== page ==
The New Yorker takes an in-depth look at Gnawa music shows, and their roots in Morocco. The music has drawn interest from famous musicians for years, and in 1998 the Moroccan government began investing to preserve and promote Gnawa, launching a festival in the city of Essaouira:
A dancer whips her hair and lifts and drops her chest as the thwacking bass sound of the sintir fills the air. There are cries of “Ifriqiya!” and “Kandisha!” The musicians call out the names of different saints and spirits and ask for healing as a soprano sax sounds over the vocals. The dancer lights two sticks on fire and begins passing the flames over her bare torso. The metal castanets beat faster, the dancer’s hennaed arms point upward, and she begins to spin and spin, the flames swirling around her head. The percussion stops—she drops to her knees, throws her head back, and pushes a flaming stick deep into her throat, extinguishing the fire with her lips. The restaurant crowd cheers loudly. The dancer walks “offstage,” and the waiters bring platters of food to the customers.
These kinds of Gnawa music shows can now be seen regularly in New York City, if not always with the fire-eating—in Times Square, at music spots in Harlem, Latin clubs in Queens, impromptu jam sessions in Central Park. The Gnawa are a Sufi order in Morocco who identify with the descendants of formerly enslaved West Africans. Their music is believed to heal people possessed by jinn, or spirits. The rise of this music, which began, in the nineteen-fifties, as a marginalized Sufi practice but has become arguably the most popular music emerging from the region today, is a question that nettles scholars and ordinary North Africans alike: How did Gnawa music become our music? Of the myriad Sufi orders that use faith healing, and of the countless North African genres known for polyrhythmic syncopation, why has this one grabbed Western listeners?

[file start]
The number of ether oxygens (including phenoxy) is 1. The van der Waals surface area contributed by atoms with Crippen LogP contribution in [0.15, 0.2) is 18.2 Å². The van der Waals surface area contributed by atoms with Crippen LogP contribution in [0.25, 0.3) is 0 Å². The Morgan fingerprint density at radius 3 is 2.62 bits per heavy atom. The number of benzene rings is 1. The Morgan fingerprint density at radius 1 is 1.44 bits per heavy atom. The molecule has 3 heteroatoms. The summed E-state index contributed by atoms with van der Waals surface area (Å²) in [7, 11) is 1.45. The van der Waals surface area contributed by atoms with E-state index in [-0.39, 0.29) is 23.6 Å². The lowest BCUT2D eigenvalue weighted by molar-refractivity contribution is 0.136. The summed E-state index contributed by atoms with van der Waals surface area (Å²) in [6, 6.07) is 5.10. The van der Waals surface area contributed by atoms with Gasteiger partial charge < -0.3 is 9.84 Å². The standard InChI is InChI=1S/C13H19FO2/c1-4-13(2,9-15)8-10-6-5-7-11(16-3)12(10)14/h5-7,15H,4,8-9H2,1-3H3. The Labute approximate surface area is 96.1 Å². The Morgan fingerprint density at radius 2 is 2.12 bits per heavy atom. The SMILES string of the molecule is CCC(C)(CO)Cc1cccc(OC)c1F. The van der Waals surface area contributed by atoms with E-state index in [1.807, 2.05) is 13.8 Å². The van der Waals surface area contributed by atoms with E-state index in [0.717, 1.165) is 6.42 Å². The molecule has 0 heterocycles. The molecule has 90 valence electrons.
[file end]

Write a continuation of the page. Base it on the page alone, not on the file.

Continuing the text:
One of the first Americans to be captivated by Gnawa music was the Jazz Age poet Claude McKay, who witnessed a healing ceremony in Casablanca and wrote movingly about how the rituals of these “Guinea sorcerers” reminded him of a similar ceremony practiced by peasants in his native Jamaica. McKay had lived in the port city of Marseilles, among people from all corners of the French empire—what he called a “gang of black and brown humanity”—and he saw how the French drew distinctions between African-Americans on the one hand and West Africans and North Africans from the colonies on the other. It was in Marseilles that he was inspired to write his novel “Banjo,” a classic of New Negro literature, which envisioned a pan-African world community that included the Senegalese dockers and Algerian longshoremen whom he had encountered…[Full Story]